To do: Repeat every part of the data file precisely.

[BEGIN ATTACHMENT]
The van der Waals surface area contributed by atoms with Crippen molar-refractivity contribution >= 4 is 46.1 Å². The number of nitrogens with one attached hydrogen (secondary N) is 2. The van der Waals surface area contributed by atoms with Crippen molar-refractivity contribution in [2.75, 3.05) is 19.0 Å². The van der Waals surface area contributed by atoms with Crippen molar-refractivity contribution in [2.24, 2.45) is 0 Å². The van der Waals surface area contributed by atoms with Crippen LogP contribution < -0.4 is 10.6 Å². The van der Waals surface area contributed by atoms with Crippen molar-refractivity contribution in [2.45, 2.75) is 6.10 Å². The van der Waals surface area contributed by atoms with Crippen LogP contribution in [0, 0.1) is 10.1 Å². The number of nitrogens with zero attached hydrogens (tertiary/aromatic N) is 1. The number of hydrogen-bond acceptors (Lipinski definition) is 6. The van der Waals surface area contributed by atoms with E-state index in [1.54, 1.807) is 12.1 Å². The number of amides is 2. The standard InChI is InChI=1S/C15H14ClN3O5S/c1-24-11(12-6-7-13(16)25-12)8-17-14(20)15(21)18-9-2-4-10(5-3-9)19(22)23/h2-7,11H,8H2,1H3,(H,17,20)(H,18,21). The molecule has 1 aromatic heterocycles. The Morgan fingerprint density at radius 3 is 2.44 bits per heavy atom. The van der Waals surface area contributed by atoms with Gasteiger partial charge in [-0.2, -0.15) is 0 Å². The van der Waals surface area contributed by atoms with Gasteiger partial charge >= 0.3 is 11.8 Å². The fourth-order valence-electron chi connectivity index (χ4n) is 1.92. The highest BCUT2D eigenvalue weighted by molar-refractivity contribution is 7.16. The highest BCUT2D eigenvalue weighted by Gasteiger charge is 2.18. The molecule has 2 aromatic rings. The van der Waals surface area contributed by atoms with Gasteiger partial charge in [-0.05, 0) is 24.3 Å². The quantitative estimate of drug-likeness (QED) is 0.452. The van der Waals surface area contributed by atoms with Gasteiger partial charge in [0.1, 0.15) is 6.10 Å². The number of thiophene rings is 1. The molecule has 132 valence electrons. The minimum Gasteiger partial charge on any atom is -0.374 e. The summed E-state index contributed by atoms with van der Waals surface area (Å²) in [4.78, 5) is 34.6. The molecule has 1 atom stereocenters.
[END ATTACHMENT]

The van der Waals surface area contributed by atoms with Crippen molar-refractivity contribution >= 4 is 46.1 Å². The number of nitrogens with one attached hydrogen (secondary N) is 2. The van der Waals surface area contributed by atoms with Crippen molar-refractivity contribution in [2.75, 3.05) is 19.0 Å². The van der Waals surface area contributed by atoms with Crippen molar-refractivity contribution in [2.24, 2.45) is 0 Å². The van der Waals surface area contributed by atoms with Crippen LogP contribution < -0.4 is 10.6 Å². The van der Waals surface area contributed by atoms with Crippen molar-refractivity contribution in [2.45, 2.75) is 6.10 Å². The van der Waals surface area contributed by atoms with Crippen LogP contribution in [0, 0.1) is 10.1 Å². The number of nitrogens with zero attached hydrogens (tertiary/aromatic N) is 1. The number of hydrogen-bond acceptors (Lipinski definition) is 6. The van der Waals surface area contributed by atoms with E-state index in [1.54, 1.807) is 12.1 Å². The number of amides is 2. The standard InChI is InChI=1S/C15H14ClN3O5S/c1-24-11(12-6-7-13(16)25-12)8-17-14(20)15(21)18-9-2-4-10(5-3-9)19(22)23/h2-7,11H,8H2,1H3,(H,17,20)(H,18,21). The molecule has 1 aromatic heterocycles. The Morgan fingerprint density at radius 3 is 2.44 bits per heavy atom. The van der Waals surface area contributed by atoms with Gasteiger partial charge in [-0.2, -0.15) is 0 Å². The van der Waals surface area contributed by atoms with Gasteiger partial charge >= 0.3 is 11.8 Å². The fourth-order valence-electron chi connectivity index (χ4n) is 1.92. The highest BCUT2D eigenvalue weighted by molar-refractivity contribution is 7.16. The highest BCUT2D eigenvalue weighted by Gasteiger charge is 2.18. The molecule has 2 aromatic rings. The van der Waals surface area contributed by atoms with Gasteiger partial charge in [-0.05, 0) is 24.3 Å². The quantitative estimate of drug-likeness (QED) is 0.452. The van der Waals surface area contributed by atoms with Gasteiger partial charge in [0.1, 0.15) is 6.10 Å². The number of thiophene rings is 1. The molecule has 132 valence electrons. The minimum Gasteiger partial charge on any atom is -0.374 e. The summed E-state index contributed by atoms with van der Waals surface area (Å²) in [4.78, 5) is 34.6. The molecule has 1 atom stereocenters.